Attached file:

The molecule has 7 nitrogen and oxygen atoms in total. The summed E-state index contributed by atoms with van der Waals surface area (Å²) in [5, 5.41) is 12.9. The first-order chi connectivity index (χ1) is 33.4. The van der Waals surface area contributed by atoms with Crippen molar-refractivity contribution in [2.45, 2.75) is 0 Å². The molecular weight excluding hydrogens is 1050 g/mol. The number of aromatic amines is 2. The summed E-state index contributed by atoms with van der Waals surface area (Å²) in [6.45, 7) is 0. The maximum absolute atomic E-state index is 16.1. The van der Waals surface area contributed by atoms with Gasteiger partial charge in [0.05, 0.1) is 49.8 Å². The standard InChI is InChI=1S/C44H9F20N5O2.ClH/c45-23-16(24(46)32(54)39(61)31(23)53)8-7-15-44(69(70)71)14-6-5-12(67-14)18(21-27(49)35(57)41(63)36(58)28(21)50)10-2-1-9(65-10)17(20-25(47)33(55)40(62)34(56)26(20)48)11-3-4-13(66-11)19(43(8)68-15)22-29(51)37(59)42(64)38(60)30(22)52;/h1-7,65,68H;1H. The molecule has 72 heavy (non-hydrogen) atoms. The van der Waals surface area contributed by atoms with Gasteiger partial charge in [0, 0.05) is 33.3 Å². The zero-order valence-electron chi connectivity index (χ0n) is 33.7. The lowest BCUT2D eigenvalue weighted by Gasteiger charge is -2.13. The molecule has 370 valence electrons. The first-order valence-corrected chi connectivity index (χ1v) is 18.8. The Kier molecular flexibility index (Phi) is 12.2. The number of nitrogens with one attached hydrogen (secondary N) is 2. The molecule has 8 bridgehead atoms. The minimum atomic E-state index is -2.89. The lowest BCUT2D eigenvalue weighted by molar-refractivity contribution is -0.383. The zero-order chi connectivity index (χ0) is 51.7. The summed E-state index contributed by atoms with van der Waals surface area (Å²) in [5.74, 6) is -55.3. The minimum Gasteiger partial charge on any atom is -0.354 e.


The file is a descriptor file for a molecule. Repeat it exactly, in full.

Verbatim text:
The molecule has 7 nitrogen and oxygen atoms in total. The summed E-state index contributed by atoms with van der Waals surface area (Å²) in [5, 5.41) is 12.9. The first-order chi connectivity index (χ1) is 33.4. The van der Waals surface area contributed by atoms with Crippen molar-refractivity contribution in [2.45, 2.75) is 0 Å². The molecular weight excluding hydrogens is 1050 g/mol. The number of aromatic amines is 2. The summed E-state index contributed by atoms with van der Waals surface area (Å²) in [6.45, 7) is 0. The maximum absolute atomic E-state index is 16.1. The van der Waals surface area contributed by atoms with Gasteiger partial charge in [0.05, 0.1) is 49.8 Å². The standard InChI is InChI=1S/C44H9F20N5O2.ClH/c45-23-16(24(46)32(54)39(61)31(23)53)8-7-15-44(69(70)71)14-6-5-12(67-14)18(21-27(49)35(57)41(63)36(58)28(21)50)10-2-1-9(65-10)17(20-25(47)33(55)40(62)34(56)26(20)48)11-3-4-13(66-11)19(43(8)68-15)22-29(51)37(59)42(64)38(60)30(22)52;/h1-7,65,68H;1H. The molecule has 72 heavy (non-hydrogen) atoms. The van der Waals surface area contributed by atoms with Gasteiger partial charge in [0, 0.05) is 33.3 Å². The zero-order valence-electron chi connectivity index (χ0n) is 33.7. The lowest BCUT2D eigenvalue weighted by Gasteiger charge is -2.13. The molecule has 370 valence electrons. The first-order valence-corrected chi connectivity index (χ1v) is 18.8. The Kier molecular flexibility index (Phi) is 12.2. The number of nitrogens with one attached hydrogen (secondary N) is 2. The molecule has 8 bridgehead atoms. The minimum atomic E-state index is -2.89. The lowest BCUT2D eigenvalue weighted by molar-refractivity contribution is -0.383. The zero-order chi connectivity index (χ0) is 51.7. The summed E-state index contributed by atoms with van der Waals surface area (Å²) in [5.74, 6) is -55.3. The minimum Gasteiger partial charge on any atom is -0.354 e.